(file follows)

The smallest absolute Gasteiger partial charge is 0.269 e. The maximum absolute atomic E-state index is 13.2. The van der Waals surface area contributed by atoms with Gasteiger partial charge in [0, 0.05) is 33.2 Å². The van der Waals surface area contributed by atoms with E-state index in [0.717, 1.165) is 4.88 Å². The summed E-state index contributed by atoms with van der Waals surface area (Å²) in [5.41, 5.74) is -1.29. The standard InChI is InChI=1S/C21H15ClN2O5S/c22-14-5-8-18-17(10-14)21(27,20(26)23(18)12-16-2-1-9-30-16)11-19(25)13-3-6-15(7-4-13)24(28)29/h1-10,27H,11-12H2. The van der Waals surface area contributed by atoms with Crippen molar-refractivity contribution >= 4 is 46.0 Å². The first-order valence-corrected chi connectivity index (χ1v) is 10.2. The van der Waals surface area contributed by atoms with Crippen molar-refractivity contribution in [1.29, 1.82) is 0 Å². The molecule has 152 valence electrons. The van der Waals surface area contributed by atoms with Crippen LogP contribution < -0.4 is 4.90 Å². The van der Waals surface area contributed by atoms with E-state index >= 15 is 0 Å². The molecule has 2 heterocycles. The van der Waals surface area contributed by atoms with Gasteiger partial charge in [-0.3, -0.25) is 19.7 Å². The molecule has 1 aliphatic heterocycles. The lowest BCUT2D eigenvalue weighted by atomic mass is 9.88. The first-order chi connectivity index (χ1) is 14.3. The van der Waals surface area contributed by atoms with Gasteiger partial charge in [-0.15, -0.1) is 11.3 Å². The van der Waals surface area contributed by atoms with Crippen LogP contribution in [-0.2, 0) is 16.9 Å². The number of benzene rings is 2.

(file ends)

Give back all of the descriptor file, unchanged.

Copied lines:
The smallest absolute Gasteiger partial charge is 0.269 e. The maximum absolute atomic E-state index is 13.2. The van der Waals surface area contributed by atoms with Gasteiger partial charge in [0, 0.05) is 33.2 Å². The van der Waals surface area contributed by atoms with E-state index in [0.717, 1.165) is 4.88 Å². The summed E-state index contributed by atoms with van der Waals surface area (Å²) in [5.41, 5.74) is -1.29. The standard InChI is InChI=1S/C21H15ClN2O5S/c22-14-5-8-18-17(10-14)21(27,20(26)23(18)12-16-2-1-9-30-16)11-19(25)13-3-6-15(7-4-13)24(28)29/h1-10,27H,11-12H2. The van der Waals surface area contributed by atoms with Crippen molar-refractivity contribution >= 4 is 46.0 Å². The first-order valence-corrected chi connectivity index (χ1v) is 10.2. The van der Waals surface area contributed by atoms with Crippen molar-refractivity contribution in [1.29, 1.82) is 0 Å². The molecule has 152 valence electrons. The van der Waals surface area contributed by atoms with Crippen LogP contribution < -0.4 is 4.90 Å². The van der Waals surface area contributed by atoms with E-state index >= 15 is 0 Å². The molecule has 2 heterocycles. The van der Waals surface area contributed by atoms with Gasteiger partial charge in [-0.3, -0.25) is 19.7 Å². The molecule has 1 aliphatic heterocycles. The lowest BCUT2D eigenvalue weighted by atomic mass is 9.88. The first-order chi connectivity index (χ1) is 14.3. The van der Waals surface area contributed by atoms with Gasteiger partial charge in [-0.15, -0.1) is 11.3 Å². The van der Waals surface area contributed by atoms with Crippen LogP contribution in [-0.2, 0) is 16.9 Å². The number of benzene rings is 2.